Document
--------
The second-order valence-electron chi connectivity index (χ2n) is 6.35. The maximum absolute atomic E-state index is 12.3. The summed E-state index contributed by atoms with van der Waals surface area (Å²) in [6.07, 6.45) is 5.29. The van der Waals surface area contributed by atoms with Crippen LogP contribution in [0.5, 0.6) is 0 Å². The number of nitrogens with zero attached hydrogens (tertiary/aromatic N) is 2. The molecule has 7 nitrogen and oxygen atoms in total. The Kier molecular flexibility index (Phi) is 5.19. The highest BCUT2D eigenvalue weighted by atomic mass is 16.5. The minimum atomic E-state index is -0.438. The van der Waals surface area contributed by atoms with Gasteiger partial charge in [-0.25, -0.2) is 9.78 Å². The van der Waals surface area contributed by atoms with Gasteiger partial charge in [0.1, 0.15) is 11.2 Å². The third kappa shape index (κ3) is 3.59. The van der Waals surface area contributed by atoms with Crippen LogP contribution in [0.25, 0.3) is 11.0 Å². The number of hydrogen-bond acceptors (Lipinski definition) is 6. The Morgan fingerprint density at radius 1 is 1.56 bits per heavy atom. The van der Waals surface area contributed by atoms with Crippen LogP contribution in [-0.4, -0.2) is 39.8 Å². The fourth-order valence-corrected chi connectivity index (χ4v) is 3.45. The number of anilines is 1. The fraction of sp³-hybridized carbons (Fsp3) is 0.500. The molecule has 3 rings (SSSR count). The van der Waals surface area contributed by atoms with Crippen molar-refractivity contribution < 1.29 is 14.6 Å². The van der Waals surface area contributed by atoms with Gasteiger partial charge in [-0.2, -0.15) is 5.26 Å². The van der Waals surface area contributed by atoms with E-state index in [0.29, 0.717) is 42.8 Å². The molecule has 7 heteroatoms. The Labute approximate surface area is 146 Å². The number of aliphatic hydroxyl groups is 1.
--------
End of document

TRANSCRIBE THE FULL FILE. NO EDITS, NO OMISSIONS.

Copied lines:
The second-order valence-electron chi connectivity index (χ2n) is 6.35. The maximum absolute atomic E-state index is 12.3. The summed E-state index contributed by atoms with van der Waals surface area (Å²) in [6.07, 6.45) is 5.29. The van der Waals surface area contributed by atoms with Crippen LogP contribution in [0.5, 0.6) is 0 Å². The number of nitrogens with zero attached hydrogens (tertiary/aromatic N) is 2. The molecule has 7 nitrogen and oxygen atoms in total. The Kier molecular flexibility index (Phi) is 5.19. The highest BCUT2D eigenvalue weighted by atomic mass is 16.5. The minimum atomic E-state index is -0.438. The van der Waals surface area contributed by atoms with Gasteiger partial charge in [-0.25, -0.2) is 9.78 Å². The van der Waals surface area contributed by atoms with Gasteiger partial charge in [0.1, 0.15) is 11.2 Å². The third kappa shape index (κ3) is 3.59. The van der Waals surface area contributed by atoms with Crippen LogP contribution in [0.25, 0.3) is 11.0 Å². The number of hydrogen-bond acceptors (Lipinski definition) is 6. The Morgan fingerprint density at radius 1 is 1.56 bits per heavy atom. The van der Waals surface area contributed by atoms with Crippen LogP contribution in [-0.4, -0.2) is 39.8 Å². The fourth-order valence-corrected chi connectivity index (χ4v) is 3.45. The number of anilines is 1. The fraction of sp³-hybridized carbons (Fsp3) is 0.500. The molecule has 3 rings (SSSR count). The van der Waals surface area contributed by atoms with Crippen molar-refractivity contribution < 1.29 is 14.6 Å². The van der Waals surface area contributed by atoms with Gasteiger partial charge in [-0.2, -0.15) is 5.26 Å². The van der Waals surface area contributed by atoms with E-state index in [0.29, 0.717) is 42.8 Å². The molecule has 7 heteroatoms. The Labute approximate surface area is 146 Å². The number of aliphatic hydroxyl groups is 1.